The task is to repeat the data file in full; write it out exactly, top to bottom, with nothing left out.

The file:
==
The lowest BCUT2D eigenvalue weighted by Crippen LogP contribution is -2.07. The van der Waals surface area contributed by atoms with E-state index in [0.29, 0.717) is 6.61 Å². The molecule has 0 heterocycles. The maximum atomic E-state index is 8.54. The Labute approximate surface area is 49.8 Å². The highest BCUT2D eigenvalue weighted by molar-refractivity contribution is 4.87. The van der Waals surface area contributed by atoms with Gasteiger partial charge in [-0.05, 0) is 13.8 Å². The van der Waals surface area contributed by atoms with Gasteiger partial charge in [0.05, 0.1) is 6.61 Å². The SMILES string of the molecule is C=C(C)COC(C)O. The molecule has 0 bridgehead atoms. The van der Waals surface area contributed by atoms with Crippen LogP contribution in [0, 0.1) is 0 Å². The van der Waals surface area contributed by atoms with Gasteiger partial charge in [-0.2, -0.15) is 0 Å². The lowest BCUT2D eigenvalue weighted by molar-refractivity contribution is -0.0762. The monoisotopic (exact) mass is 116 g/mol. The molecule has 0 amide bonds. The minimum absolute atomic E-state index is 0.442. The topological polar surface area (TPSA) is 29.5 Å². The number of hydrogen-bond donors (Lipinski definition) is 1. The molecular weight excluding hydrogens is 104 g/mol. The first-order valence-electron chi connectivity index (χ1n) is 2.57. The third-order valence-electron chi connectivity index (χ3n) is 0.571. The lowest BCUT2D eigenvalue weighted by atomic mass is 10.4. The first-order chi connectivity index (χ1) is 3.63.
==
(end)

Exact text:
The lowest BCUT2D eigenvalue weighted by Crippen LogP contribution is -2.07. The van der Waals surface area contributed by atoms with E-state index in [0.29, 0.717) is 6.61 Å². The molecule has 0 heterocycles. The maximum atomic E-state index is 8.54. The Labute approximate surface area is 49.8 Å². The highest BCUT2D eigenvalue weighted by molar-refractivity contribution is 4.87. The van der Waals surface area contributed by atoms with Gasteiger partial charge in [-0.05, 0) is 13.8 Å². The van der Waals surface area contributed by atoms with Gasteiger partial charge in [0.05, 0.1) is 6.61 Å². The SMILES string of the molecule is C=C(C)COC(C)O. The molecule has 0 bridgehead atoms. The van der Waals surface area contributed by atoms with Crippen LogP contribution in [0, 0.1) is 0 Å². The van der Waals surface area contributed by atoms with Gasteiger partial charge in [-0.2, -0.15) is 0 Å². The lowest BCUT2D eigenvalue weighted by molar-refractivity contribution is -0.0762. The monoisotopic (exact) mass is 116 g/mol. The molecule has 0 amide bonds. The minimum absolute atomic E-state index is 0.442. The topological polar surface area (TPSA) is 29.5 Å². The number of hydrogen-bond donors (Lipinski definition) is 1. The molecular weight excluding hydrogens is 104 g/mol. The first-order valence-electron chi connectivity index (χ1n) is 2.57. The third-order valence-electron chi connectivity index (χ3n) is 0.571. The lowest BCUT2D eigenvalue weighted by atomic mass is 10.4. The first-order chi connectivity index (χ1) is 3.63.